Review: Native Instruments Super 8
Super 8 is Native Instruments’ first poly synth since the now-legendary Pro-53. With its easy workflow and great sound, could it be a classic in the making?
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One of Native Instruments’ first-ever synths was the Pro-Five, a software take on the classic Prophet-5. Pro-Five eventually became Pro-53 in 2002 which pretty much became a classic soft synth in its own right (yes, we’re all old enough and far enough into the history of synths for software synths to start having a ‘classic’ status), but the synth was eventually discontinued a mere decade ago. Super 8 is Native Instruments’ first poly-synth release since Pro-53 – which seems hard to believe – and while it offers lots of the sound and feel of synths gone by (notably Sequential and Roland), it’s very much its own beast, with a very distinctive design and a no-nonsense approach to programming.
We love a good interface here at MusicTech, especially those that do it all in one go, without the need for expansive tabs and deep menus, and that’s what we have here with Super 8. You get two identical oscillators at Super 8’s core, each of which generates up to four waveforms at the same time. The levels of the first three – sine, sawtooth and square – can be adjusted by moving the first three faders up and down within each oscillator panel.
There’s a fourth slider for bringing in a square-wave sub-oscillator or white noise (switch between the two with a button to the right). Each of the waveform shapes can be skewed with dials beneath the faders which also bring in shape modulation from LFO Mod1, 2 or the filter envelope (selectable from a drop-down menu).
Super 8 features Frequency Modulation brought in by adjusting the FM control (the main dial in the middle). This means the output of Oscillator 2 acts as a source to modulate the frequency of Oscillator 1 – useful for more metallic edginess.
The oscillator section also features pitch and fine-tuning, a sync option and the ability to put Oscillator 2 into a Frequency Tuning mode, and all of these combine to allow some pretty dramatic synthesis out of the block. In fact, it’s surprising just how much flexibility and hands-on sonic tweakability this section can produce straight away, especially when you start messing with and combining both oscillators – and we haven’t really got too far into the detailed architecture of the synth yet.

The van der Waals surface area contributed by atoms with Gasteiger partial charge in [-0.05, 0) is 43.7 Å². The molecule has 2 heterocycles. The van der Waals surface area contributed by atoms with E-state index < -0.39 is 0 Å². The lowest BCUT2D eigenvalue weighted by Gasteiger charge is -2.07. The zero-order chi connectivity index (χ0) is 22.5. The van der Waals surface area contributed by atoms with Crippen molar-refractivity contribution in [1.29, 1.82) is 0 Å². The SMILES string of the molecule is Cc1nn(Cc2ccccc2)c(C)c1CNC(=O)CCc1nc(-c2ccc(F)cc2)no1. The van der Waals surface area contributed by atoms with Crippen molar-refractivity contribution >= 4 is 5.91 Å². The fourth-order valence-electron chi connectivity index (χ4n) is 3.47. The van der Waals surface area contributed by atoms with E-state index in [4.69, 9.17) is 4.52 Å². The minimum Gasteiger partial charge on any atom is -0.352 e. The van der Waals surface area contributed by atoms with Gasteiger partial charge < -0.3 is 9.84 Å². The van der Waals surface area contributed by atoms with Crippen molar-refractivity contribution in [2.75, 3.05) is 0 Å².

The Super 8 filter has three modes – Low-pass, Band-pass, or High-pass – and its main filter and resonance options are again sliders rather than knobs, so that seems to be Super 8’s design ‘thing’. Again, there are a decent number of modulation options. The FM Osc 3 controls the output of Oscillator 2, this time modulating the filter frequency while the Filter Modulator allows said filter to be modulated by either Mod Source 1 or 2; and Filter Envelope determines how the filter is affected by the Envelope characteristics.
There are also a couple of extras here for more sonic flexibility. The Key Tracking Chromatic button gives you more control over the filter frequency so that it follows the notes played, while Key Tracking itself enables those notes to actually change the character of the filter, depending on the mode it is set up in.
So in Low-pass mode, Key Tracking gives a slightly more harmonic nature to higher notes. Lastly on the extras, the Character dial adds some extra drive to the signal for a bit more character. The Filter and Amp envelope sections are pretty standard – although with sliders, of course – adding their harmonic and loudness characteristics over time.
More mod squads
The final three sections are really all about Super 8 flexing those modulation arm muscles, but actually by now I’m thinking that, as well as the sliders, Super 8’s raison d’etre is all about adding sonic extras but without actually showing off too much about it.